1887

n SA Journal of Industrial Psychology - Ethical leadership and staff retention : the moderating role of job resources in Uganda’s healthcare sector - original research

Volume 44 Number 1
  • ISSN : 0258-5200
  • E-ISSN: 2071-0763
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Abstract

Orientation: Retention of quality staff in a highly competitive and dynamic working environment has made retention research necessary. Current focus is on how job resources influence ethical leadership in driving staff retention. Studies investigating the moderation effect of job resources in the ethical leadership–staff retention sequence in Uganda’s healthcare sector are scarce. Thus, the establishment of the moderation effect of job resources in the ethical leadership–staff retention sequence was needed.

Research purpose:
This study aimed at examining the moderating role of job resources in the association between ethical leadership and staff retention.

Motivation for the study: Staff retention in Uganda’s healthcare sector is pervasive even with several government interventions such as salary enhancement. Rising maternal and infant mortality rates, low immunisation coverage, inter alia, are some of the effects. Reversing this scenario calls for leaders to exercise ethical leadership.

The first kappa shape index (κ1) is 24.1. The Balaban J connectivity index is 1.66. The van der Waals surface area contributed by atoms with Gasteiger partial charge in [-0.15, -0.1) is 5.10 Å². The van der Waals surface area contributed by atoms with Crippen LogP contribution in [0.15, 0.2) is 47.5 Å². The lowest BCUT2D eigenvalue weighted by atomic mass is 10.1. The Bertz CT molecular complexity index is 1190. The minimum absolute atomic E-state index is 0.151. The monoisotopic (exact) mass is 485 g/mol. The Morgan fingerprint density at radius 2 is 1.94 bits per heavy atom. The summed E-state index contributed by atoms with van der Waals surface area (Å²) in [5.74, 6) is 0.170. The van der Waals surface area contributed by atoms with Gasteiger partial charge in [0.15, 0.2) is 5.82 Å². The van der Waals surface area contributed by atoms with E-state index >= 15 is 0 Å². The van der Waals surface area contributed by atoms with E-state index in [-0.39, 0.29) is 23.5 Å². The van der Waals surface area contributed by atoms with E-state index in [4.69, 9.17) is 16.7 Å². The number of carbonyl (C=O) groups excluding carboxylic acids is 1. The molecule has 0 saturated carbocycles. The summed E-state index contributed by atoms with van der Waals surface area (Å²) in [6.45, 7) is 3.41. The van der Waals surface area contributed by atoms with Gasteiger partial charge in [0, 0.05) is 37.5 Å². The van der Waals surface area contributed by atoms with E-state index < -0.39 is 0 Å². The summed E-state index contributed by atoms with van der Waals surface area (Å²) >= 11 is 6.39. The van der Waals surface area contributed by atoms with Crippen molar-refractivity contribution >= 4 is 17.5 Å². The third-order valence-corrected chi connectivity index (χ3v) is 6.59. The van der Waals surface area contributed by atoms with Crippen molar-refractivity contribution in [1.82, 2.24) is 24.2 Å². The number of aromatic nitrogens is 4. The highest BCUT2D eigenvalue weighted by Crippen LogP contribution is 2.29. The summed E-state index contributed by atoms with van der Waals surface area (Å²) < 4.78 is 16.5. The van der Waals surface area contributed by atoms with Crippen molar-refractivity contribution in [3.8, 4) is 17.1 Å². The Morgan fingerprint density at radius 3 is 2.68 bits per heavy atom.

Research approach/design and method: This study utilised a cross-sectional research design. Analyses were conducted by SPSS v. 21 on a sample of 214 healthcare workers.

Main findings: The results show that ethical leadership positively affects staff retention. Also, the moderation role of the composite job resources variable in the ethical leadership–staff retention sequence was significant.

Practical/managerial implications:
This study demonstrated the important contribution of both ethical leadership and job resources in staff retention management.

Contribution/value-add: This moderation model offers an additional complete explanation for the moderating effect of job resources in these conditions. The study also contributes to theory by demonstrating that contrary to the previous investigations where ethical leadership has been studied as an outcome variable, it is a predictor variable of staff retention.

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/content/journal/10520/EJC-13480c785f
2019-01-15
2020-06-04

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